Ed Sheeran is the latest artist to speak out against secondary ticketing sites after tickets for his forthcoming UK arena tour ended up on sale at hugely inflated prices.
Sheeran’s representatives issued a statement saying that the singer is “deeply concerned” about secondary ticketing, adding: “We urged all fans not to engage with them. We are vehemently opposed to the unethical practices that occur in the secondary market”.
No surprises here and the issue is hardly a new one, but largely through the work of the Fan Fair Alliance, it has once again become a hot topic in the political community. Members of the House of Lords recently put forward amendments to the Digital Economy Bill aimed at curbing the secondary ticketing market.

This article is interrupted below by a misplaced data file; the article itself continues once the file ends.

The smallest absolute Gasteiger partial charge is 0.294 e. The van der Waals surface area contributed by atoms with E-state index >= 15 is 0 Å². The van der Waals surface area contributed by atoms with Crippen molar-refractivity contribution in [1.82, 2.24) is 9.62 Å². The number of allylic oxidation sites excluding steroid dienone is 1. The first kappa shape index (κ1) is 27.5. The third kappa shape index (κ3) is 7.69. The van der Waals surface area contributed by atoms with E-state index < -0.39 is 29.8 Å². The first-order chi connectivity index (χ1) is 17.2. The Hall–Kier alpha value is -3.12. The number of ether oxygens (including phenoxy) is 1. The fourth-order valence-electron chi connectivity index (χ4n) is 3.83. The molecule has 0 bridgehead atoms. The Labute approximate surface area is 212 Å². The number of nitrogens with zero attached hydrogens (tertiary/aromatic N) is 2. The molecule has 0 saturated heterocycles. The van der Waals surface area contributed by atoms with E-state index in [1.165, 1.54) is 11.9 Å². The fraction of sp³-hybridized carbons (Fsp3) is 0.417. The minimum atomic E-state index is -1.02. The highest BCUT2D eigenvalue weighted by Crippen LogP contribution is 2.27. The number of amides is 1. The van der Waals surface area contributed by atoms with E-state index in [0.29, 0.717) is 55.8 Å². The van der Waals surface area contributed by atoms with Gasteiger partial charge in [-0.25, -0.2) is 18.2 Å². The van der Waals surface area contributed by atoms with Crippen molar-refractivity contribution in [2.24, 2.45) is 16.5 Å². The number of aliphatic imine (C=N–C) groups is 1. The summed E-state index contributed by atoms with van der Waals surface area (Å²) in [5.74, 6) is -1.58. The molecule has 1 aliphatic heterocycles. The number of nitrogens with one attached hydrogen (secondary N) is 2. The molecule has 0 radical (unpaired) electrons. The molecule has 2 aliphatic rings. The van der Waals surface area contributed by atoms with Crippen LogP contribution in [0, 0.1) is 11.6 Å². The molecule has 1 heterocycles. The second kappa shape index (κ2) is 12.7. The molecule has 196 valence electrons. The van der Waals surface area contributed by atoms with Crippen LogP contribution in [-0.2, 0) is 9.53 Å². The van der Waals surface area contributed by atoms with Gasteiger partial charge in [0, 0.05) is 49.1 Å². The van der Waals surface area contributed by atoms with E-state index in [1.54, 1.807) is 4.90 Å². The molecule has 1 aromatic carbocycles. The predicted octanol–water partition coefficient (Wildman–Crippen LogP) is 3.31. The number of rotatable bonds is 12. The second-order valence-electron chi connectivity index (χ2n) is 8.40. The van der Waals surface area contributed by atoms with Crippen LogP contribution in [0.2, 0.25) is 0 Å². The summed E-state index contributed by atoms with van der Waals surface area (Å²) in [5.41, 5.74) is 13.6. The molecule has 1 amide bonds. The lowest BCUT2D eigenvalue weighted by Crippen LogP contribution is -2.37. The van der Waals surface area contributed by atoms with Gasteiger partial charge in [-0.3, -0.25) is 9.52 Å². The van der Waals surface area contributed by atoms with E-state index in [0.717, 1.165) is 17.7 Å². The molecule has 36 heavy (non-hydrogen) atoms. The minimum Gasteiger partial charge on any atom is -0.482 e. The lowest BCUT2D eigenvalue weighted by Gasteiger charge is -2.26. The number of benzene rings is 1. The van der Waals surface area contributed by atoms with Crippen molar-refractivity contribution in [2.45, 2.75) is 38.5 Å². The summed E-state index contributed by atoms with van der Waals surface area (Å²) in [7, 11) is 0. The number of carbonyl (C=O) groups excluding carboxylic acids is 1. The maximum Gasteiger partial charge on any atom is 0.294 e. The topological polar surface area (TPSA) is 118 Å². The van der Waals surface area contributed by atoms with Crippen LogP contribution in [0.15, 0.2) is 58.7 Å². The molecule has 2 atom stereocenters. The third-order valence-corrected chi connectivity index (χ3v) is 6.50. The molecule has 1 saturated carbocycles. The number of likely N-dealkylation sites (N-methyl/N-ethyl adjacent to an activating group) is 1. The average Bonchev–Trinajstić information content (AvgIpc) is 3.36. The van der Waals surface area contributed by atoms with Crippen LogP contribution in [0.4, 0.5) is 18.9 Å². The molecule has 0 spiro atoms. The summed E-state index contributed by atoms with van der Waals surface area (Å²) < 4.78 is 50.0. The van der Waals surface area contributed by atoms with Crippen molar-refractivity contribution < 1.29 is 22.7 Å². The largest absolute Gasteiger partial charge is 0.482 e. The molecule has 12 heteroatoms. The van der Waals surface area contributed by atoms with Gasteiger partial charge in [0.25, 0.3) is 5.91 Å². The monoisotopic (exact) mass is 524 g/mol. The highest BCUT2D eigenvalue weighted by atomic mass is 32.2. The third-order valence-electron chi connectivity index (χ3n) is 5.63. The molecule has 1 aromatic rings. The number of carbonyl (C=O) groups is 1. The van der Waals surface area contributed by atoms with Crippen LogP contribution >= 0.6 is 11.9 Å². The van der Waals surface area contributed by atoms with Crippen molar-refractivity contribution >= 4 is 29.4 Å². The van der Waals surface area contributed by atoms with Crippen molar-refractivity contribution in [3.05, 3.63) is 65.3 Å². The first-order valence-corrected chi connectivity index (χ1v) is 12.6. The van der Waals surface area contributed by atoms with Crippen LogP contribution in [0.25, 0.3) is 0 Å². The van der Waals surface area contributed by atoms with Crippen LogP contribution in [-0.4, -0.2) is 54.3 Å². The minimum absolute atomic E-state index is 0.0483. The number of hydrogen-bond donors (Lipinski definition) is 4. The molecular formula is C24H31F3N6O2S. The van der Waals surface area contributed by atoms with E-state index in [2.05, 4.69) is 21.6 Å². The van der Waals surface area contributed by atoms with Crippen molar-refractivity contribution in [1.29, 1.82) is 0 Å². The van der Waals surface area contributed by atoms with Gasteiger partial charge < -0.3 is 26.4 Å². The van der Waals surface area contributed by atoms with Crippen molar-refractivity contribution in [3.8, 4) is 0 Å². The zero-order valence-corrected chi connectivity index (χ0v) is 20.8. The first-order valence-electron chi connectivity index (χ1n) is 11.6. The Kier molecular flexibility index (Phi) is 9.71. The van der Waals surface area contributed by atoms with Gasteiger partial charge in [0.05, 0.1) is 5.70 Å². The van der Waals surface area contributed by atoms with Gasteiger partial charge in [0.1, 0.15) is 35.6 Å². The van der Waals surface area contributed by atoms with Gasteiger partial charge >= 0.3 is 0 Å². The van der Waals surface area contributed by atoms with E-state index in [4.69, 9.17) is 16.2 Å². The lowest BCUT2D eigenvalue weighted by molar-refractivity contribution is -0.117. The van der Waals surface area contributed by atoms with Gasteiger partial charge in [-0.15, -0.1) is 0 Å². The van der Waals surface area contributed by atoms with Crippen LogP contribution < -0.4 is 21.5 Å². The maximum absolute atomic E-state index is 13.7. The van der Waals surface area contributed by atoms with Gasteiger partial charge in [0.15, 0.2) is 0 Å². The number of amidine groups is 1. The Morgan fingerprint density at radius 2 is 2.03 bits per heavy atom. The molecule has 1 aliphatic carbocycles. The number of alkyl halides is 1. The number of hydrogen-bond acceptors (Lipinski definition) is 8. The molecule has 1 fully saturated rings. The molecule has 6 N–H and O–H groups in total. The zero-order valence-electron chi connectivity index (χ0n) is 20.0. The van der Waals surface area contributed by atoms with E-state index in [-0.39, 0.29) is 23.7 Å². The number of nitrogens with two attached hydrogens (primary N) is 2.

The amendments include a rule that would prohibit anyone reselling a ticket unless they have been authorised in writing to do so by the event organizer, stopping the harvesting of tickets in bulk and carrying a maximum fine of £5,000.
Is it finally time to admit that certain parts of the ticketing industry are fundamentally broken, with some major ticketing companies and live promoters complicit in secondary ticketing? It certainly feels like self-regulation is near impossible and that Government intervention is required.
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